When David migrated to central Missouri in the late 1810s, he opened his saddlery and harness business there, but also became a merchant engaging in trade as far south as Chihuahua City, México, and trying his hand with a store at Sacramento during the California Gold Rush. In fact, after his store burned in a fire that destroyed most of the Golden State’s capital and he visited William at the Rancho La Puente, he was invited to return to Missouri and retrieve his wife, Nancy Hook, and their three sons, the eldest being Thomas, and live at La Puente.
In fall 1854, this was accomplished and David became a foreman for William, supervising cattle drives to the gold fields. In late June 1855, however, he was killed in an accident on one of these journeys and his widow and sons soon moved to Los Angeles. Thomas went to work for Phineas Banning, the “port admiral” at Wilmington, Billy became a printer for the Southern Californian newspaper, and Elijah soon opened his saddlery and harness shop, the second in the Angel City, following that of Samuel C. Foy.
By the end of 1858, Billy joined his brother in the enterprise and they remained partners, with occasional lapses, over nearly two decades. The siblings did well, including when Los Angeles underwent its first major period of growth during the late 1860s and first half of the 1870s, with one source, an 1870 list of incomes of the well-to-do, showed that Elijah earned about $3,000 the prior year and Billy made $2,500. Given that their uncle William took in some $5,000 and F.P.F. Temple netted about $9,000 and they were among the wealthiest citizens in the county, the brothers were doing quite nicely financially.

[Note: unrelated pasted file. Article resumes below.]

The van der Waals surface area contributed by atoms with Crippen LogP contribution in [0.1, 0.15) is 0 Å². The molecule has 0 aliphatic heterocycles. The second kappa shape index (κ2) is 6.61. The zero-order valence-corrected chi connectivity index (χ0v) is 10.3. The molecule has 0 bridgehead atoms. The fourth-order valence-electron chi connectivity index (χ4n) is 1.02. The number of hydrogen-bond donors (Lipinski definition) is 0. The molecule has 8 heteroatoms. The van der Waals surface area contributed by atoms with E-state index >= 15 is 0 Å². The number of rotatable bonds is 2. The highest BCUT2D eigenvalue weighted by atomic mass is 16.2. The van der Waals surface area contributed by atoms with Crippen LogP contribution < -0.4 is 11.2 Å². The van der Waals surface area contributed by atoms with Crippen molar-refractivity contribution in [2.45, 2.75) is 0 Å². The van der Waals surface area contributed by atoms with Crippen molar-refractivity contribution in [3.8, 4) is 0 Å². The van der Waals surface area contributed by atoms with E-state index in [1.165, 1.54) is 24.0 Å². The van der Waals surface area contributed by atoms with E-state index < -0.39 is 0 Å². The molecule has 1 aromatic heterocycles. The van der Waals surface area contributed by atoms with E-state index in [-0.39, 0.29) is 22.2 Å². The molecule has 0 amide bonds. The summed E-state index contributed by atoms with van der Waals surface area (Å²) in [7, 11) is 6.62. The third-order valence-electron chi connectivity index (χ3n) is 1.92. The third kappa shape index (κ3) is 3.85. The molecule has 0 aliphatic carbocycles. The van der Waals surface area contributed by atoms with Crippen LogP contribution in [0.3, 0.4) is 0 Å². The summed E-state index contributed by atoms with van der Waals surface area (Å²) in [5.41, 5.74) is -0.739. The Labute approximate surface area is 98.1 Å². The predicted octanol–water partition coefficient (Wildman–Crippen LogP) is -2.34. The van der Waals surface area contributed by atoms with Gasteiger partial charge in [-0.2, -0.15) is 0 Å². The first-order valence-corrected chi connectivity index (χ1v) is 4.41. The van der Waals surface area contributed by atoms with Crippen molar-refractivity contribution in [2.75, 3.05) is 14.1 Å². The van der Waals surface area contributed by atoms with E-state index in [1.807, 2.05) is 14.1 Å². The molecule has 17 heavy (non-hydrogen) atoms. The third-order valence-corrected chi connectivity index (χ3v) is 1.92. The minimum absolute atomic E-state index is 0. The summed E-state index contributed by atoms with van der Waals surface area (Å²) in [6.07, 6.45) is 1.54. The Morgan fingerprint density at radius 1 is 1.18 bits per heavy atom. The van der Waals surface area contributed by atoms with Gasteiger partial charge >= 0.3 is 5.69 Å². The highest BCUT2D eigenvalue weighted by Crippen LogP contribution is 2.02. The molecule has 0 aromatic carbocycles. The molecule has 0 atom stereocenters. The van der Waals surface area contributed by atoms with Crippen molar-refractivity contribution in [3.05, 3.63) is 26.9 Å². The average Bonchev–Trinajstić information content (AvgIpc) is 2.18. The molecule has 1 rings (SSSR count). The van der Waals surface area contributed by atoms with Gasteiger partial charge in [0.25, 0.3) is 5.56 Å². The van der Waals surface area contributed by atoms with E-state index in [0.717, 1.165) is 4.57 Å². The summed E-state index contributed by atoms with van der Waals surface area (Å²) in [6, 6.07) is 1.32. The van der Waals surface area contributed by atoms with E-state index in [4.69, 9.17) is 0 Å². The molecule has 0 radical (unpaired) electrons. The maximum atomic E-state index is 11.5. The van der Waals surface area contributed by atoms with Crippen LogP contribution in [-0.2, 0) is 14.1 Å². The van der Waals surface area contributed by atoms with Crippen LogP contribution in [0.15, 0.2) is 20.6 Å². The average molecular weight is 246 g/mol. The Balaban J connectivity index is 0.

By 1870, Elijah owned a fine suburban spread south of town where Main and 10th streets intersect—it’s a gritty commercial/industrial area now—including a comfortable house and outbuildings and a garden in which he experimented with such plants as bananas. In fact, he would have been very appreciative of the Sherman gardens as he was an important donor of plans to the Plaza (where three of the four Moreton bay fig trees he planted there at the time still stand—the fourth only recently toppled over and was lost) and Sixth Street or Central Park, now Pershing Square.
Billy, in 1867, married Maria Boyle, daughter of Andrew, who owned a substantial property east of the Los Angeles River in what was known as Paredon Blanco (White Bluff). After Andrew Boyle’s death in early 1871, Maria inherited his estate and she and Billy not only maintained the vineyards, gardens and house, but, in spring 1875, Billy established the tract of Boyle Heights, along with banker Isaias W. Hellman and merchant John Lazzarovich. Elijah later moved to Boyle Heights, as well.
The two were also active in local public service including stints on the board of education and as members of the Common (City) Council. While Billy went on to wide recognition in the Angel City and, in fact, was commonly known as “Uncle Billy,” serving as mayor during the boom years of 1887 and 1888 and city treasurer during the next boom period from 1901 to 1907, Elijah lived a much more retiring life after about 1880.
It almost appears as if the siblings alternated in serving on the Common Council so that one of them would be more available to run the saddlery and harness business, with Billy serving consecutive terms (which were a year at the time) in 1872-1873 and 1873-1874 as representative from the Angel City’s Second Ward, which included the future Boyle Heights, while Elijah, who first joined the council in 1866, was a Third Ward covering the southern part of the city, representative in 1869-1870, 1871-1872 and 1874-1875. At the time the receipt was generated, Billy was a council member, but, at the end of the year, he chose not to run again, while Elijah secured a seat at the early December election.